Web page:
Friday, 30 November 2012

The Britons of Distinction 2012

Royal Mail of Great Britain  issued  the Briton of Distinction stamp series on February 23, 2012.  
Same as the previous issued, the  issue are featuring  portraits  of five of our distinguished subjects and depictions of the other five’s greatest achievements, such as: Sir Basil Spence, Mary Morris, Odette Hallowes , Thomas Newcomen, Kathleen Mary Ferrier, Augustus Pugin, Montague Rhodes James, Alan Turing, and  Joan Mary Fry.

Sir Basil Urwin Spence, OM, OBE, RA was a Scottish architect , who created Coventry Cathedral in England amongst other fine buildings. Born to German parents in Yorkshire, Frederick Delius composed some of the most quintessentially English pieces in the pastoral canon.

In 1950, a competition was launched to find the most suitable design from a Commonwealth of Nations architect to reconstruct Coventry Cathedral .  Spence's radical design was ultimately chosen amongst over 200 entries .

Coventry Cathedral construction  began in 1956 and the structure was completed in 1962. Spence was knighted in 1960 for his work at Coventry, while the cathedral was still being built.

Daughter of the artist William Morris, Mary Morris was a leading light in the revival of English embroidery. She was an influential embroideress and designer, although her contributions are often overshadowed by those of her father, a towering figure in the Arts and Crafts movement.

May Morris was active in the Royal School of Art Needlework (now Royal School of Needlework), founded as a charity in 1872 under the patronage of Princess Helena to maintain and develop the art of needlework through structured apprenticeships.

Odette Hallowes   was born Odette Marie Céline Brailly in Amiens, France, the daughter of the First World War hero, Gaston Brailly, who was killed at Verdun in 1918.

Odette Sansom Hallowes was appointed a Member of the Order of the British Empire (MBE) and was the first of three Second World War FANY members to be awarded the George Cross ( 20 August 1946). She was the first woman to win the George Cross.

Thomas Newcomen, a Devon ironmonger and engineer, invented the atmospheric steam engine that helped to power the Industrial Revolution.

Newcomen's great achievement was his steam engine, probably developed about 1710, combining the ideas of Thomas Savery and Denis Papin. The Newcomen engine held its place without material change for about three-quarters of a century, spreading gradually to more and more areas of the UK and to mainland Europe.

There are examples of Newcomen engines in the Science Museum (London) and the Ford Museum, Dearborn amongst other places.

Kathleen Mary Ferrier, CBE  was the greatest English contralto singer who achieved an international reputation as a stage, concert and recording artist, with a repertoire extending from folksong and popular ballads to the classical works of Bach, Brahms, Mahler and Elgar.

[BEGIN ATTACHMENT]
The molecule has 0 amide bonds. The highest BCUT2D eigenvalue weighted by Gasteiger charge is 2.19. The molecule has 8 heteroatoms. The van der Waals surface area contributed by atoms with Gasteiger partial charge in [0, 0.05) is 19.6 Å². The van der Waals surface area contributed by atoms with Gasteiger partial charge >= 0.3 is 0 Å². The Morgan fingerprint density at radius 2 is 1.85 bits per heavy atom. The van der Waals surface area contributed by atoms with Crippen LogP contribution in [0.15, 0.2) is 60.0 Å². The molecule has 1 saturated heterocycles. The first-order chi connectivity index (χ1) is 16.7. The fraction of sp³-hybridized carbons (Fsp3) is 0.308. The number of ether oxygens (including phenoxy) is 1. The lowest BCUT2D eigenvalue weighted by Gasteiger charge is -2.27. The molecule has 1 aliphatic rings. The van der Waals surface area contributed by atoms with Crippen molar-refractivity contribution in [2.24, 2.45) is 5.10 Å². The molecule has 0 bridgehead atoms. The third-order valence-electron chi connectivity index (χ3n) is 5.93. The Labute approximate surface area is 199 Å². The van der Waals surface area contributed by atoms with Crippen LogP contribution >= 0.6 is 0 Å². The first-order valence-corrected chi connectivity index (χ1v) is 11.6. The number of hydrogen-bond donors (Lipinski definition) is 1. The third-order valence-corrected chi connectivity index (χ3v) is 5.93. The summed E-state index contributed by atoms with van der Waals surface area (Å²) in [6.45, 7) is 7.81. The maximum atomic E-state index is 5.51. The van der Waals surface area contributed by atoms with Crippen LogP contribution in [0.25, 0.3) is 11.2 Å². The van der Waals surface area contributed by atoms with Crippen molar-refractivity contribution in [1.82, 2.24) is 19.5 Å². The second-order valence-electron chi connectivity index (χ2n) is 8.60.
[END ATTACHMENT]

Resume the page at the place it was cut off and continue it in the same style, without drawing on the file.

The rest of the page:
As her reputation grew, Kathleen Mary Ferrier formed close working relationships with major musical figures, including Britten, Sir John Barbirolli, Bruno Walter and the accompanist Gerald Moore.

She became known internationally through her three tours to the United States between 1948 and 1950 and her many visits to continental Europe.

Augustus Welby Northmore Pugin was a great champion and exponent of Gothic architecture with the glorious interiors of Palace of Westminster among his many achievements.

Augustus Welby Northmore Pugin  was an English architect, designer, artist and critic, chiefly remembered for his pioneering role in the Gothic Revival style. His work culminated in the glorious interior design of the Palace of Westminster. Augustus Pugin designed many churches in England, and some in Ireland and Australia.

Montague Rhodes James OM, MA, FBA, was an English mediaeval scholar and provost of King's College, Cambridge (1905–1918), and of Eton College (1918–1936). He  also known as an author of some of the most chilling ghost stories in British fiction.

Montague Rhodes James redefined the ghost story for the new century by abandoning many of the formal Gothic clichés of his predecessors and using more realistic contemporary settings. However, James's protagonists and plots tend to reflect his own antiquarian interests. Accordingly, he is known as the originator of the "antiquarian ghost story".

Alan Turing, or  Alan Mathison Turing, OBE, FRS,  was a British mathematician, and computer scientist, logician, cryptanalyst, whose work creating the Bombe code braking machine, was instrumental in saving millions of lives in WWII.

He was highly influential in the development of computer science, giving a formalization of the concepts of "algorithm" and "computation" with the Turing machine, which can be considered a model of a general purpose computer.

Turing is widely considered to be the father of computer science and artificial intelligence.

Joan Mary Fry, an English Quaker relief worker and social reformer,  was a tireless campaigner for the oppressed.

During the First World War, she served as a Quaker Prison Chaplain and helped men who had a conscientious objection to war at their tribunal and in prison.

In 1919, she and other Friends travelled to the now-defeated Germany and organized food distribution networks as famine relief there. Seven years later, Fry returned to the United Kingdom in 1926 where she further worked to relieve poverty and unemployment.

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